The Platform

Speaker of the House Nancy Pelosi.

Tensions are high between the United States and China after Nancy Pelosi’s visit to Taiwan on August 2, part of a diplomatic tour of Asia in her official capacity as Speaker of the House of Representatives. During her short trip, Pelosi met with President Tsai Ing-wen and members of parliament, assuring them of continued U.S. support for the self-ruled island, despite threats from China claiming its authority over it.

Taiwan, officially known as the Republic of China (ROC), is an island separated from China by the Taiwan Strait. It has been governed independently of mainland China, officially the People’s Republic of China (PRC), since 1949. Cross-strait tensions have escalated since the election of President Tsai Ing-wen in 2016. Beijing asserts that there is only “one China,” and that Taiwan is a part of it.

This visit by Pelosi, according to Beijing, constitutes a serious violation of the one-China principle and a grave infringement on China’s sovereignty and territorial integrity. Russia, a major ally of China, has accused the United States of aggravating the situation. Kremlin spokesman Dmitry Peskov said that Russia staunchly supports China’s sovereignty and territorial integrity.

In 1979, the United States established formal diplomatic relations with Taiwan. Under former President Donald Trump, the United States strengthened its ties with Taiwan over Chinese objections, including by selling more than $18 billion worth of arms to the military. The Biden administration has taken a similar approach, continuing arms sales.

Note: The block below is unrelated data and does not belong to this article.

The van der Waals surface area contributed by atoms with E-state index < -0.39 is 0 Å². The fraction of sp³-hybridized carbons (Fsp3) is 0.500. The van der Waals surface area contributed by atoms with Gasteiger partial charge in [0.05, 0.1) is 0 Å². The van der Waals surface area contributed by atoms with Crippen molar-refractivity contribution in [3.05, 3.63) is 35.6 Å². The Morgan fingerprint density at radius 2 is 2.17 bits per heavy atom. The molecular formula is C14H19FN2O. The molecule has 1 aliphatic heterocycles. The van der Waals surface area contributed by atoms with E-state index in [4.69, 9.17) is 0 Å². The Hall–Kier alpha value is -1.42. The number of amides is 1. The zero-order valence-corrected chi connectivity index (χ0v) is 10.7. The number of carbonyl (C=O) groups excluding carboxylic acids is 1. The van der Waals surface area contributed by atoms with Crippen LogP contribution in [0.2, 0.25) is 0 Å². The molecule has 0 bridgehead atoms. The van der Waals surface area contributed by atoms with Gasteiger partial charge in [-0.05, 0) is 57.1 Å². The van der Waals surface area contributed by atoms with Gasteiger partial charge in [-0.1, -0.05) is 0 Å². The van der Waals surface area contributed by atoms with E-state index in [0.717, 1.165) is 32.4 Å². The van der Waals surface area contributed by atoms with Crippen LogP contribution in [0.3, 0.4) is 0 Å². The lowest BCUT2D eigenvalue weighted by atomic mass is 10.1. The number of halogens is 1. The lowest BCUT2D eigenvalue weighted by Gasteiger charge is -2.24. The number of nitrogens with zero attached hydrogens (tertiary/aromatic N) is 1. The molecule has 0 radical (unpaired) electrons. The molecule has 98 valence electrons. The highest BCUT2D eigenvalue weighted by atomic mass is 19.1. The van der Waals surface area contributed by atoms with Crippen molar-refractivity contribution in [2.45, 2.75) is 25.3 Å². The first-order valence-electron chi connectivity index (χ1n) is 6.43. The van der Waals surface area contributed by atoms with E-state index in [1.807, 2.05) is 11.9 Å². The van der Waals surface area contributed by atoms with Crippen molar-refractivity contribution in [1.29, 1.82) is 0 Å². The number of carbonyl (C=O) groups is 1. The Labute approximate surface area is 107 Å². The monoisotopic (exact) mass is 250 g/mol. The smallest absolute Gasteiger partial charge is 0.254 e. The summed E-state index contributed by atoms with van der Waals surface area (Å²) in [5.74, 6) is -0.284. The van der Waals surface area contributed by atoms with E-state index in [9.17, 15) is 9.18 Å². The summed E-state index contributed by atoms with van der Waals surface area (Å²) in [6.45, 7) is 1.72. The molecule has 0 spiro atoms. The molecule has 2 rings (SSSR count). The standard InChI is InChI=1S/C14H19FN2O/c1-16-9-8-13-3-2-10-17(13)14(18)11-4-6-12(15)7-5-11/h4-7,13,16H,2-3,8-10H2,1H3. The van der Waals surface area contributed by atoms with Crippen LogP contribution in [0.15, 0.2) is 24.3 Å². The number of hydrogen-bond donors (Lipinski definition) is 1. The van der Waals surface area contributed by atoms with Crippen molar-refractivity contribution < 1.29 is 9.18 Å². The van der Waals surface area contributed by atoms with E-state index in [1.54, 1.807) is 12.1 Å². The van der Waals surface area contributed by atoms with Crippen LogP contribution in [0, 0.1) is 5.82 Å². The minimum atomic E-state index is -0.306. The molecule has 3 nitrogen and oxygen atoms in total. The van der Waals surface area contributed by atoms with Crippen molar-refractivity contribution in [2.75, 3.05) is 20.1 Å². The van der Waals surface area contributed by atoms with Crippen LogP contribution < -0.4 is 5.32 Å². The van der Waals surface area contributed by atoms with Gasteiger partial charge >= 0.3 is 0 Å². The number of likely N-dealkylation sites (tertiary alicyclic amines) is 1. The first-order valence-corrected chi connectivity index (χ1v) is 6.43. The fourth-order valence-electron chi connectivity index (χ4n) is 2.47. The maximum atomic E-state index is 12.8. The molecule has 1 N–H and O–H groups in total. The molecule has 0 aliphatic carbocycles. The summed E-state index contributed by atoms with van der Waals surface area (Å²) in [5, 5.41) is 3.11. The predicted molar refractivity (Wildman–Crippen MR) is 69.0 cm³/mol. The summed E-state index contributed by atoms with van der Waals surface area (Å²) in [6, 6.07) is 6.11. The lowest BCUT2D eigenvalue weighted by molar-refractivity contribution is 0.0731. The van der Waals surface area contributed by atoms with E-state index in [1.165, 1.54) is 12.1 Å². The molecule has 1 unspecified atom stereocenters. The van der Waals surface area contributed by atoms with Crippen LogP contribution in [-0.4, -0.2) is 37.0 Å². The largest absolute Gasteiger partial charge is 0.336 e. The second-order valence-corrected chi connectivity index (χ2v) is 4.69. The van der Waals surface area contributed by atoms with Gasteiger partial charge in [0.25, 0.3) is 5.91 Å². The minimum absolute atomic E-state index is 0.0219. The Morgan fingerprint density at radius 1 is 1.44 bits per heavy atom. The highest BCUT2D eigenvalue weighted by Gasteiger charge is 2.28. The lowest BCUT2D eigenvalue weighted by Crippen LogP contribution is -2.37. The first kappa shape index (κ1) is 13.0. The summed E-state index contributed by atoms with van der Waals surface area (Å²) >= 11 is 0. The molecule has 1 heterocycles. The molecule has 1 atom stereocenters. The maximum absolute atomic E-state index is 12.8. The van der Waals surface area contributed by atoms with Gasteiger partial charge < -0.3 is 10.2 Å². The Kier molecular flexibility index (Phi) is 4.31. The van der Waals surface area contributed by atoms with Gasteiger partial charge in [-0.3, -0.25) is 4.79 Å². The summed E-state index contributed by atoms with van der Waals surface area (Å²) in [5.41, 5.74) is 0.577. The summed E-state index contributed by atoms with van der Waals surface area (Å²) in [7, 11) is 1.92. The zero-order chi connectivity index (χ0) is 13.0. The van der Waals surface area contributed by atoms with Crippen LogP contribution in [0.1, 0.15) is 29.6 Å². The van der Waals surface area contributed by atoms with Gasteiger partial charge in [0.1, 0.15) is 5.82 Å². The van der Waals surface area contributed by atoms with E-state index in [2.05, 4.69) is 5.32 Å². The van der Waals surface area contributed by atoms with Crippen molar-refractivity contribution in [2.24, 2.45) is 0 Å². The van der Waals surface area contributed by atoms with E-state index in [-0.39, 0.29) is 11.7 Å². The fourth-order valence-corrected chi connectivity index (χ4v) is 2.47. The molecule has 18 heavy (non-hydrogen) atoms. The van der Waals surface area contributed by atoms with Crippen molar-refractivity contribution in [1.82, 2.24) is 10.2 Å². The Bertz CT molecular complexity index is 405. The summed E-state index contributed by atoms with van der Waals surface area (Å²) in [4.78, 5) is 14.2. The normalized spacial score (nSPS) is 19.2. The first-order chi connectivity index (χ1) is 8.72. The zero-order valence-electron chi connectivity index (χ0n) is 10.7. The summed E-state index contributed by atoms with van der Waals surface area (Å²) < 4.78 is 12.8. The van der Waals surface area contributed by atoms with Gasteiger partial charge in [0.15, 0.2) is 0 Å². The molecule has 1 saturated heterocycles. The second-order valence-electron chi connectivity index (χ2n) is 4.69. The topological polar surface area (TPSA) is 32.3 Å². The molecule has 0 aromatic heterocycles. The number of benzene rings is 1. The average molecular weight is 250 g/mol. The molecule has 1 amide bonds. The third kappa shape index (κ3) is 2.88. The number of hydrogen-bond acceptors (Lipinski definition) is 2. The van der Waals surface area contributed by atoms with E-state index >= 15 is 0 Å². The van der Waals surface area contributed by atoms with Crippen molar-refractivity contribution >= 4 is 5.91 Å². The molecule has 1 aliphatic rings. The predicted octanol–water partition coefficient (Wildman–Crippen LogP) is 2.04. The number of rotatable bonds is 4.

On August 3, 27 Chinese military aircraft entered the Taiwanese air defense zone, and then Chinese naval maneuvers encircled Taiwan and encroached on its territorial waters. These maneuvers and military threats have been denounced by Taiwan. Tsai Ing-wen has said Taiwan will not back down from Chinese bellicose threats.

The Pentagon said in a 2021 report that China’s military is likely preparing for a contingency to unify Taiwan by force. This is why the U.S. is concerned about Beijing’s increased military pressure in recent years against Taiwan. President Joe Biden said on May 23 that the U.S. would intervene militarily if China attempted to take Taiwan by force. Therefore, China hasn’t ruled out using force to achieve Taiwan’s reunification and the United States hasn’t ruled out defending Taiwan if China attacks.

Has Russia’s thus-far failed war in Ukraine taught Beijing anything about a potential invasion of Taiwan? Based on the various stumbles Russia has faced in Ukraine, Beijing would be wise to wargame an invasion more than Russia had. Even so, China would not hesitate to invade if Taiwan declared its independence.

But an invasion risks crashing global markets, a possible risk of a nuclear exchange with the United States, and for Beijing, a possible loss or severe losses which is why Beijing should be more strategic in how it approaches Taiwan.

Khalid Cherkaoui Semmouni is a Professor of Political Science and Director of the Rabat Center for Political and Strategic Studies.